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What Are Holter and Event Monitors?

Holter and event monitors are medical devices that record the heart's electrical activity. Doctors most often use these monitors to diagnose arrhythmias (ah-RITH-me-ahs).

Arrhythmias are problems with the rate or rhythm of the heartbeat. During an arrhythmia, the heart can beat too fast, too slow, or with an irregular rhythm.

Holter and event monitors also are used to detect silent myocardial ischemia (is-KE-me-ah). In this condition, not enough oxygen-rich blood reaches the heart muscle. "Silent" means that no symptoms occur.

The monitors also can check whether treatments for an arrhythmia or silent myocardial ischemia are working.

This article focuses on using Holter and event monitors to diagnose problems with the heart's rate or rhythm.

Overview

Holter and event monitors are similar to an EKG (electrocardiogram). An EKG is a simple test that detects and records the heart's electrical activity. It's a common test for diagnosing heart rhythm problems.

However, a standard EKG only records the heartbeat for a few seconds. It won't detect heart rhythm problems that don't occur during the test.

Holter and event monitors are small, portable devices. You can wear one while you do your normal daily activities. This allows the monitor to record your heart for a longer time than an EKG.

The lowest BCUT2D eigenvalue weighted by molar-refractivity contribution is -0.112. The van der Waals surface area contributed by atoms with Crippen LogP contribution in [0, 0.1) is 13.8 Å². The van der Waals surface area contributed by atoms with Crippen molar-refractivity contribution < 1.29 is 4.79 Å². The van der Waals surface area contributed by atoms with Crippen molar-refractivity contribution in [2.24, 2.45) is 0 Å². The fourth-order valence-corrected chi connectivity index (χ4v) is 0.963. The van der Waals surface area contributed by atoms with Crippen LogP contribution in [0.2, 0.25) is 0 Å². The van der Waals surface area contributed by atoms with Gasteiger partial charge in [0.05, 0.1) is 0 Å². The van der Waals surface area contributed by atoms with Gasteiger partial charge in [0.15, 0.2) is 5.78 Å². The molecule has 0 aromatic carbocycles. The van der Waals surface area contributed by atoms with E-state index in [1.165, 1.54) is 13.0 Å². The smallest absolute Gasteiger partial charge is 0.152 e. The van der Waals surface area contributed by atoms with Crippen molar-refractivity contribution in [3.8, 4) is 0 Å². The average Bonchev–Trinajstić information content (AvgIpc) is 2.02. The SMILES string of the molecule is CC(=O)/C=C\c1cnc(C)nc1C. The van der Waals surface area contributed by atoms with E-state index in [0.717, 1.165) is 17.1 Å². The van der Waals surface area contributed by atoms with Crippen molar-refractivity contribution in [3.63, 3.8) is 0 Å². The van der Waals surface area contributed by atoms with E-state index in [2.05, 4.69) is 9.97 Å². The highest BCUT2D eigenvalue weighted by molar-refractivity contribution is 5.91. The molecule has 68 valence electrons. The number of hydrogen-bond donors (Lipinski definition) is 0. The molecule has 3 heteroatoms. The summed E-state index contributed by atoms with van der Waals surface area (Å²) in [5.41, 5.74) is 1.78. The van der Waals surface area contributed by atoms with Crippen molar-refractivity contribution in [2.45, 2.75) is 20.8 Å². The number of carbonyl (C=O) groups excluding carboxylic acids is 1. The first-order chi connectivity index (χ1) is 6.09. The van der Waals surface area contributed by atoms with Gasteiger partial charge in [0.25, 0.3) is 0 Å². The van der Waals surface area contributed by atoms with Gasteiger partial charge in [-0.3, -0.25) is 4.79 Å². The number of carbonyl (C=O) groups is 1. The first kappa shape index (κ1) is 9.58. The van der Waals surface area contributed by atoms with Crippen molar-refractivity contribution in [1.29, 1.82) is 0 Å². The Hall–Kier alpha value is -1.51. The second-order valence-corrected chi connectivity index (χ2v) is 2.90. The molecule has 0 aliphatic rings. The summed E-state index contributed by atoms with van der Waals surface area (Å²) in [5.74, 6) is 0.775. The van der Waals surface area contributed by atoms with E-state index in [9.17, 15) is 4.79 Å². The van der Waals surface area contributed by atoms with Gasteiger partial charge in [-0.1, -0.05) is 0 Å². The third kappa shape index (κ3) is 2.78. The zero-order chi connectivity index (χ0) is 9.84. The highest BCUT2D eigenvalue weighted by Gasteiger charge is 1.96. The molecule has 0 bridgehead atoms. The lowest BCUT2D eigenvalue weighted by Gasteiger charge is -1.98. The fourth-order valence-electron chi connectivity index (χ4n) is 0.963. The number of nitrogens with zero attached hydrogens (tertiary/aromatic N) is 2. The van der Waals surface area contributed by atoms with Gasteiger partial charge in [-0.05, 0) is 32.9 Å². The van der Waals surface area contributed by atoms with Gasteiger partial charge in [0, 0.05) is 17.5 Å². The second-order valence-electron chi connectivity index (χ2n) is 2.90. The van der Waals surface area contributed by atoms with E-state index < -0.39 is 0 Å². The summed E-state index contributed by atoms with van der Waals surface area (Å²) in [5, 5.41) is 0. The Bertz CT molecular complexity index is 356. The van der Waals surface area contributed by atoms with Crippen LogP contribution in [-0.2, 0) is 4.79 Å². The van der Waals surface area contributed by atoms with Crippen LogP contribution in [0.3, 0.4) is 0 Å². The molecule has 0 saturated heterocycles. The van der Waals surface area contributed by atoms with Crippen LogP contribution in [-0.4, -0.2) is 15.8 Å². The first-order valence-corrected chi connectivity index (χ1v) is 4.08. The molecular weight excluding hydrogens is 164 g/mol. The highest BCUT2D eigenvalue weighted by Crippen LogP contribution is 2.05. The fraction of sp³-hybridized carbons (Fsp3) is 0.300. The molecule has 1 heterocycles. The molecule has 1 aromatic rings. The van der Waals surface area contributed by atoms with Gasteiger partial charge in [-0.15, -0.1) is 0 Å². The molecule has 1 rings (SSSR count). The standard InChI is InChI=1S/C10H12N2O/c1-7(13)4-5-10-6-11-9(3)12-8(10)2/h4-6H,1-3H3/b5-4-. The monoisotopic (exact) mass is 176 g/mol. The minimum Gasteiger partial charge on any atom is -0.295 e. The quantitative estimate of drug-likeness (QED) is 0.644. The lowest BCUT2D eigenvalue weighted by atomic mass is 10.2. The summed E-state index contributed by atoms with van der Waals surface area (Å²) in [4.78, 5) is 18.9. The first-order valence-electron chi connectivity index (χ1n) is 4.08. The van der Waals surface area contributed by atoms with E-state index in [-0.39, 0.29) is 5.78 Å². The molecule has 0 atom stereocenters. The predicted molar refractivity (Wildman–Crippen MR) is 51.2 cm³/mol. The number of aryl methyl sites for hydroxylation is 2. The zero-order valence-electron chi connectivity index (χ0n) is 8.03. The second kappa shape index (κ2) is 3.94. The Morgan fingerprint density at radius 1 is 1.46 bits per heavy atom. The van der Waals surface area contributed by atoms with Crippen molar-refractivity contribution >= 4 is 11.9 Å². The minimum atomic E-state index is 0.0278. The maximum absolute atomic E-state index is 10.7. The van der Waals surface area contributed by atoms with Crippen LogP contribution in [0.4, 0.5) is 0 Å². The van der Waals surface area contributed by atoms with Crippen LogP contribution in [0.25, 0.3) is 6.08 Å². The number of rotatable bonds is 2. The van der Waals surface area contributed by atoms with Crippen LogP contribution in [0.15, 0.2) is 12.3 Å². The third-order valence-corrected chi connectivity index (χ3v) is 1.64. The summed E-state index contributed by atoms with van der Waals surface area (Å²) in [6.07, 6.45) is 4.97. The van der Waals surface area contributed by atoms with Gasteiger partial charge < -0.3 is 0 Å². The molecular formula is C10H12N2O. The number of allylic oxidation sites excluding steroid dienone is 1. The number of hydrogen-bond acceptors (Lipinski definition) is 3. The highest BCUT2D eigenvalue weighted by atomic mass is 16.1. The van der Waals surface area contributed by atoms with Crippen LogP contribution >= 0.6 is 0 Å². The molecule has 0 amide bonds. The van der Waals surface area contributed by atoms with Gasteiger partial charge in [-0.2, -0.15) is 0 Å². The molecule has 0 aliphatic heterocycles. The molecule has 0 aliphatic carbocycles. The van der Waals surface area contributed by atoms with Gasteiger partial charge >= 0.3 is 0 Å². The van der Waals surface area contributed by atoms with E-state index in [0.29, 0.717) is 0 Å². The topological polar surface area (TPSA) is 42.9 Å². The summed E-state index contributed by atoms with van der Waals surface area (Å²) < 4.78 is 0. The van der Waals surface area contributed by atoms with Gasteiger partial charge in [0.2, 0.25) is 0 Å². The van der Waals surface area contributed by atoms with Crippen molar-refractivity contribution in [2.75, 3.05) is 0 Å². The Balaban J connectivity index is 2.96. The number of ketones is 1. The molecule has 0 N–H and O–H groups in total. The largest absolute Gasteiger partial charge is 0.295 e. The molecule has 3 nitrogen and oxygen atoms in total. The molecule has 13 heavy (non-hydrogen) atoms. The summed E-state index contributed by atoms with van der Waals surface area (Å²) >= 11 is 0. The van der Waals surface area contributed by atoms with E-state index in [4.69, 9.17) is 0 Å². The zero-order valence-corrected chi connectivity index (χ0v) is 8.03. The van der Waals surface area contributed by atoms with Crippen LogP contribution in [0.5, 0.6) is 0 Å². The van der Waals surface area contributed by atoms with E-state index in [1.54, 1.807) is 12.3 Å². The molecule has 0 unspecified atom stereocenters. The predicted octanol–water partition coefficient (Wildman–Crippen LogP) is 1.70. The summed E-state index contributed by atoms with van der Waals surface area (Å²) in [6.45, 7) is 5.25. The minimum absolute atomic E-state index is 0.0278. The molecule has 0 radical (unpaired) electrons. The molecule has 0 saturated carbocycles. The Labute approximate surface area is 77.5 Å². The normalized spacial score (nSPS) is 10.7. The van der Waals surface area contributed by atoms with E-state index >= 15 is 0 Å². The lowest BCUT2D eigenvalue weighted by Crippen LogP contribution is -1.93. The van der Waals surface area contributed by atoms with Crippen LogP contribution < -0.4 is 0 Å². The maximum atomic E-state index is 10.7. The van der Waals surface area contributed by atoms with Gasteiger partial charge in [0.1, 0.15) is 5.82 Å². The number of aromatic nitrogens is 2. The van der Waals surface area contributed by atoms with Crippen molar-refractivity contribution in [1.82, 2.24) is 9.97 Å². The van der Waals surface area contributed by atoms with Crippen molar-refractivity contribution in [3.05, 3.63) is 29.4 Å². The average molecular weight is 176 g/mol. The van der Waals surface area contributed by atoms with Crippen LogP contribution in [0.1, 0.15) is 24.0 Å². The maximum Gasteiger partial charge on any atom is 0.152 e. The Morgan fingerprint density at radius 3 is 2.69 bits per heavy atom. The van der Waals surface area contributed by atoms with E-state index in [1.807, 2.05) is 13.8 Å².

Some people have heart rhythm problems that occur only during certain activities, such as sleeping or physical exertion. Using a Holter or event monitor increases the chance of recording these problems.

Although similar, Holter and event monitors aren't the same. A Holter monitor records your heart's electrical activity the entire time you're wearing it. An event monitor records your heart's electrical activity only at certain times while you're wearing it.

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March 16, 2012 Last Updated Icon

The NHLBI updates Health Topics articles on a biennial cycle based on a thorough review of research findings and new literature. The articles also are updated as needed if important new research is published. The date on each Health Topics article reflects when the content was originally posted or last revised.

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